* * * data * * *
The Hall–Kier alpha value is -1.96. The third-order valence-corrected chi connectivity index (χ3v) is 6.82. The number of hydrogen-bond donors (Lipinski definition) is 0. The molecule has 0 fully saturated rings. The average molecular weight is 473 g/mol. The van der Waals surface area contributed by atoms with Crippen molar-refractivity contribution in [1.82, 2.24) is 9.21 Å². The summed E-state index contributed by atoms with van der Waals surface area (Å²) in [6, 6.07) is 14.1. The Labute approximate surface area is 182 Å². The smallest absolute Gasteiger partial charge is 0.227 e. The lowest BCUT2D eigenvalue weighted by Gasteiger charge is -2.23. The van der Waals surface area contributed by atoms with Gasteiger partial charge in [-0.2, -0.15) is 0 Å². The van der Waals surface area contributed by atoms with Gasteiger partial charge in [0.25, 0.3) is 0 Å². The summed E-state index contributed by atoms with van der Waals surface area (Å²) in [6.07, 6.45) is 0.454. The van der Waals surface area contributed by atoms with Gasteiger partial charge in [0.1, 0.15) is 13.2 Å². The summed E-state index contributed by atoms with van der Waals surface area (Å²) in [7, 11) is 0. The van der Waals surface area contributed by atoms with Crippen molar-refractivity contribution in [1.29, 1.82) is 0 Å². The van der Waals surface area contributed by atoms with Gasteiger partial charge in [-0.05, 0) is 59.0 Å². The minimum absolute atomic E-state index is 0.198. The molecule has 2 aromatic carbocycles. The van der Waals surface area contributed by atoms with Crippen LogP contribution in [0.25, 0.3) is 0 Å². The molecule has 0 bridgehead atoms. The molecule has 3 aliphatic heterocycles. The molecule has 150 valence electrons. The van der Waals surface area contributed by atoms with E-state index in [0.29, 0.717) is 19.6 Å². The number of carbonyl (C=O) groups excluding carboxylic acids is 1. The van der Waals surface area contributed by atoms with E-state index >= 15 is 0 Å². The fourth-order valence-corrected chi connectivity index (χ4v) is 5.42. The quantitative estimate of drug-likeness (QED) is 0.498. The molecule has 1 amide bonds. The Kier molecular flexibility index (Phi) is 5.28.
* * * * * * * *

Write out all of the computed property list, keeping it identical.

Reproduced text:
The Hall–Kier alpha value is -1.96. The third-order valence-corrected chi connectivity index (χ3v) is 6.82. The number of hydrogen-bond donors (Lipinski definition) is 0. The molecule has 0 fully saturated rings. The average molecular weight is 473 g/mol. The van der Waals surface area contributed by atoms with Crippen molar-refractivity contribution in [1.82, 2.24) is 9.21 Å². The summed E-state index contributed by atoms with van der Waals surface area (Å²) in [6, 6.07) is 14.1. The Labute approximate surface area is 182 Å². The smallest absolute Gasteiger partial charge is 0.227 e. The lowest BCUT2D eigenvalue weighted by Gasteiger charge is -2.23. The van der Waals surface area contributed by atoms with Gasteiger partial charge in [-0.2, -0.15) is 0 Å². The van der Waals surface area contributed by atoms with Gasteiger partial charge in [0.25, 0.3) is 0 Å². The summed E-state index contributed by atoms with van der Waals surface area (Å²) in [6.07, 6.45) is 0.454. The van der Waals surface area contributed by atoms with Gasteiger partial charge in [0.1, 0.15) is 13.2 Å². The summed E-state index contributed by atoms with van der Waals surface area (Å²) in [7, 11) is 0. The van der Waals surface area contributed by atoms with Crippen molar-refractivity contribution in [1.29, 1.82) is 0 Å². The van der Waals surface area contributed by atoms with Gasteiger partial charge in [-0.05, 0) is 59.0 Å². The minimum absolute atomic E-state index is 0.198. The molecule has 2 aromatic carbocycles. The van der Waals surface area contributed by atoms with Crippen LogP contribution in [0.25, 0.3) is 0 Å². The molecule has 0 bridgehead atoms. The molecule has 3 aliphatic heterocycles. The molecule has 150 valence electrons. The van der Waals surface area contributed by atoms with E-state index in [0.29, 0.717) is 19.6 Å². The number of carbonyl (C=O) groups excluding carboxylic acids is 1. The van der Waals surface area contributed by atoms with E-state index >= 15 is 0 Å². The fourth-order valence-corrected chi connectivity index (χ4v) is 5.42. The quantitative estimate of drug-likeness (QED) is 0.498. The molecule has 1 amide bonds. The Kier molecular flexibility index (Phi) is 5.28.